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When trying to access a company web site the user cannot get access with their credentials. When trying to access the server shares (e.g. \\servername\share) it also doesn’t work. It takes ages and doesn’t show anything.

But when typing in \\ipaddress\share it works fine … all network settings are set to dhcp.

Does anyone have any ideas?


The server is on a static ip/reserved but the clients are all automatic. Note that i have tried setting the clients dns to static and pointing it to the server, however this didnt work.

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The server is on a static ip/reserved but the clients are all automatic. Note that i have tried setting the clients dns to static and pointing it to the server, however this didnt work. –  waterbear Sep 15 '11 at 9:31
    
What do you see when you try and nslookup the server in question from the failing client? Is it different than from a client that's working? –  MDMarra Sep 15 '11 at 11:28
    
Is the server a DNS server? If it's not, pointing the client to it as a DNS server won't work. –  TristanK Sep 15 '11 at 12:13
    
make sure that your priamry dns is your dhcp router.. which shoul have the correct external dns server automaticaly assigned to it. Also, on your router, make sure your DHCP list resolved the names of the devices you want to access. So instead of mac address it should show name, sometimes you will find that under ARP list. WIth out that you cannot call DNS names directly.unless you have a name server somewhere else, then set the DNS to that using the DHCP server. Ya? –  ppumkin Dec 15 '11 at 17:02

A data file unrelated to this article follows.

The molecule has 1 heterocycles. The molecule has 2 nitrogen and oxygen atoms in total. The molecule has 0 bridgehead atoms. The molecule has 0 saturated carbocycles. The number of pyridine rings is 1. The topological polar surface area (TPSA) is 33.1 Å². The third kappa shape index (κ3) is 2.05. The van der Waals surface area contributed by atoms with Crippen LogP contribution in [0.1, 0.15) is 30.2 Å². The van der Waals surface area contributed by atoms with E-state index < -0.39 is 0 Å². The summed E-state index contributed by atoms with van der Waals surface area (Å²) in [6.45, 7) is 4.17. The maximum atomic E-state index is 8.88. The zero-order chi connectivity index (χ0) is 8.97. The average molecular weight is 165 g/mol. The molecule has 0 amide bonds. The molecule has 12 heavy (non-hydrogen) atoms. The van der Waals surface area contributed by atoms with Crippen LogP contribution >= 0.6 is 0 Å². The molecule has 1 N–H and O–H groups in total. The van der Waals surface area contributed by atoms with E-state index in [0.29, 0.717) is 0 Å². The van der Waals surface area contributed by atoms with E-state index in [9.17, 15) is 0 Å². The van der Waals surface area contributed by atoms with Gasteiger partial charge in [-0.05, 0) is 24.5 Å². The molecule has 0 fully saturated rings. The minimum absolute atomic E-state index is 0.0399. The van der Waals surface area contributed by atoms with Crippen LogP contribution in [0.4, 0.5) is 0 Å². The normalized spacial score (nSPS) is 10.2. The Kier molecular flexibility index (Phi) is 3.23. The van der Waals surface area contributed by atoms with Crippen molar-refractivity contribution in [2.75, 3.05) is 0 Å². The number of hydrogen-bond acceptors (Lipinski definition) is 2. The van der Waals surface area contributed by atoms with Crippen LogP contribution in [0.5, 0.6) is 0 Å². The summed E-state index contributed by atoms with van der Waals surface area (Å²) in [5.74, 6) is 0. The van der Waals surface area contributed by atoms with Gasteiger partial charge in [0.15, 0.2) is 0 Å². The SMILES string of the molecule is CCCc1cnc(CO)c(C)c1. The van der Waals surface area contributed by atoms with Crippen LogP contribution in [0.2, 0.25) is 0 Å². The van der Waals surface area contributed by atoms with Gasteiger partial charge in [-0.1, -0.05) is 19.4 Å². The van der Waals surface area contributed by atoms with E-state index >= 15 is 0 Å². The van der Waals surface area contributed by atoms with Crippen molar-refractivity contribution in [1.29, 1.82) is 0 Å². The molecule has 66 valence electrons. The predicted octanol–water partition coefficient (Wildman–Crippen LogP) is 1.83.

2 Answers 2

Sounds like a pretty standard DNS problem to me. Make sure that the clients are querying the right DNS server.

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Consider using fixed IP addresses for your servers instead of DHCP registration for them and using a fixed DNS for those particular hosts. This will provide a fixed point for communication rather than a situation where you may have leases expiring on DHCP addresses and the old IP information is in your client's ARP cache.

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1) Just because a server might be set to DHCP doesn't mean its IP address changes. That's what DHCP reservations are for. 2) By saying "all network setting are set to dhcp", I'm fairly certain the OP means that all client machines are set to DHCP. –  EEAA Sep 14 '11 at 16:31
    
That is a reasonable assumption and one I considered, but I opted in the end to take the poster's literal expression of all networking under DHCP –  James Pulley Sep 14 '11 at 16:51

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